Katrina NORDSTROM* Aalto University
Traditional engineering education in the European system continues to face many challenges. Classes are often large, topics are scientifically demanding and the curriculum is multidisciplinary, containing natural sciences, engineering and technology, including a significant mathematics-physicsinformation sciences requirement. Teaching scientific fact in the engineering curriculum is thus clearly a challenge. On one hand, mastering a scientific discipline or domain, and command of facts is an essential part of the learning process, whereas achieving a deep learning process, where knowledge is created or constructed by every learner is difficult to achieve in the traditional instruction and classroom setting. Accordingly, to develop every-day, real-life â€œclassroomâ€? tools for teaching of scientific fact in conjunction with development of social and team work skills, this communication presents the design and results of teaching science at Aalto University Design Factory with the aim of developing a concrete model of engagement through student commitment to shared tasks via problem solving. Deep learning of scientific fact can be facilitated by using non-conventional tools for teaching, learning and presentation such as drama, video, posters, model making and other similar means. It is also time to break free of the PowerPoint tradition in order to generate successful approaches for establishing student engagement and maintaining such engagement. The aim of this communication is to a) provide evidence-based assessment of learning for demonstrating that deep learning of scientific fact can be achieved and how the skills associated with scientific disciplines can most effectively be adopted into student learning processes, b) propose that focusing on group activities and development of the learning space, real-life and virtual, allows students more broader means for evidence based learning, and c) demonstrate the value of creativity as part of coaching novices into experts as part of a team via continuous engagement.
Corresponding author: Department of Biotechnology and Chemical Technology | University Kemistintie 1| PO 16100, 00076 Aalto | Finland e-mail: email@example.com
Frédérique CUISINIER*, Elise TORNARE University of Paris Ouest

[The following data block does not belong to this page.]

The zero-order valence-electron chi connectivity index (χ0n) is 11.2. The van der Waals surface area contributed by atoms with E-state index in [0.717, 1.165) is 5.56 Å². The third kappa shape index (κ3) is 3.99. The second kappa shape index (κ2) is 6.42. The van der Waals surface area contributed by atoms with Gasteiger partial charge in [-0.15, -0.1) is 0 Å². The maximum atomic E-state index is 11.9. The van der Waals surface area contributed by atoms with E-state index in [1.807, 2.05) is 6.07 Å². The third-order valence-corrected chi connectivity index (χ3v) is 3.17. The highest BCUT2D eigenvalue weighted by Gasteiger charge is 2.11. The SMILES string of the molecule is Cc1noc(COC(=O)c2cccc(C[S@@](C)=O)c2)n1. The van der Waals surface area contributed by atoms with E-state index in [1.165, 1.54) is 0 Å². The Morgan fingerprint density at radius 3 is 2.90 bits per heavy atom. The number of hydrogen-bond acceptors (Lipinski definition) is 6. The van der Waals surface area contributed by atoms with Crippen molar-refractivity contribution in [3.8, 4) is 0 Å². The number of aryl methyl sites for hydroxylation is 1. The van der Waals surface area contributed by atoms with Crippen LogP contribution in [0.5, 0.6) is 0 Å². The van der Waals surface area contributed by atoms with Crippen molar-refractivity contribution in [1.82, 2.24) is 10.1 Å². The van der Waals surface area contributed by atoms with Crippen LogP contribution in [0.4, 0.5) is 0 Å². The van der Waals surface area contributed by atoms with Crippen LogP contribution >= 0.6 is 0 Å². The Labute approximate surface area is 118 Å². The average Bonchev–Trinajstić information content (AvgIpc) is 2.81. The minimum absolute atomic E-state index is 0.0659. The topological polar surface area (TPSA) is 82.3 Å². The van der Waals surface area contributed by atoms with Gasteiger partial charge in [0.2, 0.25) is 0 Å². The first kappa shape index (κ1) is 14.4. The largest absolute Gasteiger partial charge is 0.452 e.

This communication discusses the necessity of a real collaboration between design and psychology (regarding particularly cognition, emotion and development) to enhance the design of learning environments. Knowledge building represents a major development at both the individual and societal level. Previously seen in terms of initial training, knowledge building now stresses learning throughout the individual‟s lifelong. The Information and Communication Technologies for Education (ICT-E) seem useful in this respect. But their really rapid development highlights new issues. Learning design is a new topic which aims to give some answers to those deep changes. The skills of the learning designers in the formalization of objects, tools and learning spaces are essential. How can designers create, maintain and focus people‟s attention on the learning content? How can they organize the space and shape the tools of knowledge building? How can we integrate the learner‟s perceptions and attitudes? What specifications are required according to the learner developmental level? Conceptual clarification and development of integrative models specifying the different layers of design (design of the program, the sequence, the activities, the objects and the content of learning) is essential. However, there is a risk of reductionism if these approaches are limited to a list of prescriptive steps without considering the learning situation as a psychological one. We claim that a cross-discussion between the psychologist and the designer would be a highly valuable dialogue. Psychology proposes analytical frameworks for these very complex processes involved in knowledge building. The researcher in psychology have an expertise about learning processes, cognitive development, information processing, the effects of cognitive overload (when the information to be treated is excessive or too complex), the emotional and motivational factors in learning (which are beginning to be better identified and understood).The collaboration between psychology and professional designers is certain to provide a fruitful response.